Now showing items 1-10 of 17
Effects of Crayfish Presence and Substrate Size on Benthic Populations in Little Niagara Creek
A current concern for many freshwater bodies is the rising number of invasive Rusty Crayfish (Oroconectes rusticus) an aggressive species that can potentially harm the freshwater ecosystem they inhabit. This can be done ...
Distribution of Earthworms and Other Invertebrates on the Upper and Lower Terraces of Putnam Park
The objective of our study was to identify the pattern of the distribution of earthworms and ground-dwelling invertebrates on the upper and the lower terraces of Putnam Park.
Factors Influencing Crayfish Distributions in Streams
Crayfish are important to study because they are ecosystem engineers that are often an invasive species and that are pivotal in predator-prey interactions (Townsend 2004, Olden et al. 2005). Calcium levels along with ...
Crayfish Abundance in Little Niagara Creek
Our study investigated crayfish abundance patterns in Little Niagara Creek. We initially hypothesized that crayfish numbers would differ between riffles and pools as suggested by Clark et al. (2013). Pools can be ...
Effects of Invertebrate Shredders and Leaf Type on Leaf Breakdown in Streams
Leaf litter is a vital source of nutrients for stream-dwelling organisms and the rate at which these nutrients are released by decomposition is important to the overall functioning of the stream1. Both microorganisms and ...
Nutrient and Light Limitation Effects on Algal Populations in Two Streams
Algal blooms are associated with high nutrient concentrations and can pose problems for freshwater ecosystems, the organisms they contain, and humans that benefit from them. Nutrients that are usually a limiting factor ...
Effects of Organic Substrates on Earthworm Behavior : Do Worms Show a Preference?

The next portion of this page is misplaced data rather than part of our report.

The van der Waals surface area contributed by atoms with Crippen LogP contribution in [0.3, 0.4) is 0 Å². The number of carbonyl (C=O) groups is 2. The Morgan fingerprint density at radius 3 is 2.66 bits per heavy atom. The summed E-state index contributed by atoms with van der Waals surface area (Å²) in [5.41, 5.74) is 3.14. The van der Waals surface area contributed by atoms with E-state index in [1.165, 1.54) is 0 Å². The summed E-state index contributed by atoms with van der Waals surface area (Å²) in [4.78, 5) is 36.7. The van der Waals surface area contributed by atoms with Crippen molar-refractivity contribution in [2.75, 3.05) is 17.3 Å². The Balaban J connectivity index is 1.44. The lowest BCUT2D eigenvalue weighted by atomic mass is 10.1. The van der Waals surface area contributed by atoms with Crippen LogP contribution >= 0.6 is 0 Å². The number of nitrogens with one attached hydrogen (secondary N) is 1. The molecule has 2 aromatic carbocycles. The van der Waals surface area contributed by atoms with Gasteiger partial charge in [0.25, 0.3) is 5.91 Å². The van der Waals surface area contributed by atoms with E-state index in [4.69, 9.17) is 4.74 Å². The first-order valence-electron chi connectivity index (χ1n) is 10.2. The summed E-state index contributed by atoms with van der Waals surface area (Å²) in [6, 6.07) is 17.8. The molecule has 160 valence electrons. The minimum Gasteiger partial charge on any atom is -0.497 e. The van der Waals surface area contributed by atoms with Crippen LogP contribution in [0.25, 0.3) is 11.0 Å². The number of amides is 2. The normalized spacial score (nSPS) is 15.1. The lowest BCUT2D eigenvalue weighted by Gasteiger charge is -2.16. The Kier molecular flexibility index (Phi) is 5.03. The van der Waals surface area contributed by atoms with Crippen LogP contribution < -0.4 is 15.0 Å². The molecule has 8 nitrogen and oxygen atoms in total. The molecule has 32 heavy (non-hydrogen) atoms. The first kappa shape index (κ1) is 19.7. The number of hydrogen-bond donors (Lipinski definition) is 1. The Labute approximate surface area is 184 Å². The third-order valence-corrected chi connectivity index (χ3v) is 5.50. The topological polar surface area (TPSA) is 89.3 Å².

From the time of the last glaciation, earthworms were absent from northern soils, until non-native species were accidently imported from Europe in the 1600’s. Earthworms are “ecosystem engineers” that can modify soil ...
Do Leaves from Native and Non-Native Trees Decompose at Different Rates in Streams?
Organic matter decomposition is an important ecological process in stream ecosystems. Decaying leaves in particular constitute an important source of food and habitat for microorganisms and macroinvertebrate “shredders,” ...
Assessing Restoration along the Escalante River: Does Removal of an Invasive Tree Benefit the Arthropod Community?
The Escalante River is the last remaining free-flowing river of its size in the western United States, and it faces environmental threats from the invasive Russian olive tree, Elaeagnus angustifolia (Reynolds and Cooper ...
Does Habitat Restoration Work? A Case Study From Utah's Escalante River
The Escalante River ecosystem, like many across the southwestern United States, is threatened by invasive Russian olives trees (Elaeagnus angustifolia).Russian olives are drought tolerant nitrogen-fixers that form dense ...